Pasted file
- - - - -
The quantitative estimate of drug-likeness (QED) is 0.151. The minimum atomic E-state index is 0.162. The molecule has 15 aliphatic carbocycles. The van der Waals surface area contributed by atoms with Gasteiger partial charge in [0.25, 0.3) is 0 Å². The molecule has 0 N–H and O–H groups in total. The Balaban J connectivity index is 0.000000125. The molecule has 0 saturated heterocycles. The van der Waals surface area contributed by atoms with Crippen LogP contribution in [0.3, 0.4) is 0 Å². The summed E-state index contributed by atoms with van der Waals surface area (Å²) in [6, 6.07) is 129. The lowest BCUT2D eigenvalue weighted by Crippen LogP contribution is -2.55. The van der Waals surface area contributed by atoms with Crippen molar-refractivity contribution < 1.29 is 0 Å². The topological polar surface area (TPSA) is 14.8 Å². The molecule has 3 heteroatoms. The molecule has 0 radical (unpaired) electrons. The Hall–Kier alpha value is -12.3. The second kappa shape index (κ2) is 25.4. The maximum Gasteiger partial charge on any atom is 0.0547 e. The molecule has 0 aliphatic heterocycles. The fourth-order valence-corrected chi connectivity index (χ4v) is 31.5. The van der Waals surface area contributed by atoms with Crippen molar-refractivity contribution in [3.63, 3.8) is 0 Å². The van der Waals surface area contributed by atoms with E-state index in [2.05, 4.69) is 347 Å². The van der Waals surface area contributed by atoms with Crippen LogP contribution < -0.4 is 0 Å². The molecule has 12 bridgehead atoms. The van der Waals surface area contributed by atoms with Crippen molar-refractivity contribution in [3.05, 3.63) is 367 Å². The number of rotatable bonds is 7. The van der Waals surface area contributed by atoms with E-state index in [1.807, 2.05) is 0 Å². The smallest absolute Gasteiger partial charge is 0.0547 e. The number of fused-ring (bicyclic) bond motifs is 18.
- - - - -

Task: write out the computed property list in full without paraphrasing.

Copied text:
The quantitative estimate of drug-likeness (QED) is 0.151. The minimum atomic E-state index is 0.162. The molecule has 15 aliphatic carbocycles. The van der Waals surface area contributed by atoms with Gasteiger partial charge in [0.25, 0.3) is 0 Å². The molecule has 0 N–H and O–H groups in total. The Balaban J connectivity index is 0.000000125. The molecule has 0 saturated heterocycles. The van der Waals surface area contributed by atoms with Crippen LogP contribution in [0.3, 0.4) is 0 Å². The summed E-state index contributed by atoms with van der Waals surface area (Å²) in [6, 6.07) is 129. The lowest BCUT2D eigenvalue weighted by Crippen LogP contribution is -2.55. The van der Waals surface area contributed by atoms with Crippen molar-refractivity contribution < 1.29 is 0 Å². The topological polar surface area (TPSA) is 14.8 Å². The molecule has 3 heteroatoms. The molecule has 0 radical (unpaired) electrons. The Hall–Kier alpha value is -12.3. The second kappa shape index (κ2) is 25.4. The maximum Gasteiger partial charge on any atom is 0.0547 e. The molecule has 0 aliphatic heterocycles. The fourth-order valence-corrected chi connectivity index (χ4v) is 31.5. The van der Waals surface area contributed by atoms with Crippen molar-refractivity contribution in [3.63, 3.8) is 0 Å². The van der Waals surface area contributed by atoms with E-state index in [2.05, 4.69) is 347 Å². The van der Waals surface area contributed by atoms with Crippen LogP contribution < -0.4 is 0 Å². The molecule has 12 bridgehead atoms. The van der Waals surface area contributed by atoms with Crippen molar-refractivity contribution in [3.05, 3.63) is 367 Å². The number of rotatable bonds is 7. The van der Waals surface area contributed by atoms with E-state index in [1.807, 2.05) is 0 Å². The smallest absolute Gasteiger partial charge is 0.0547 e. The number of fused-ring (bicyclic) bond motifs is 18.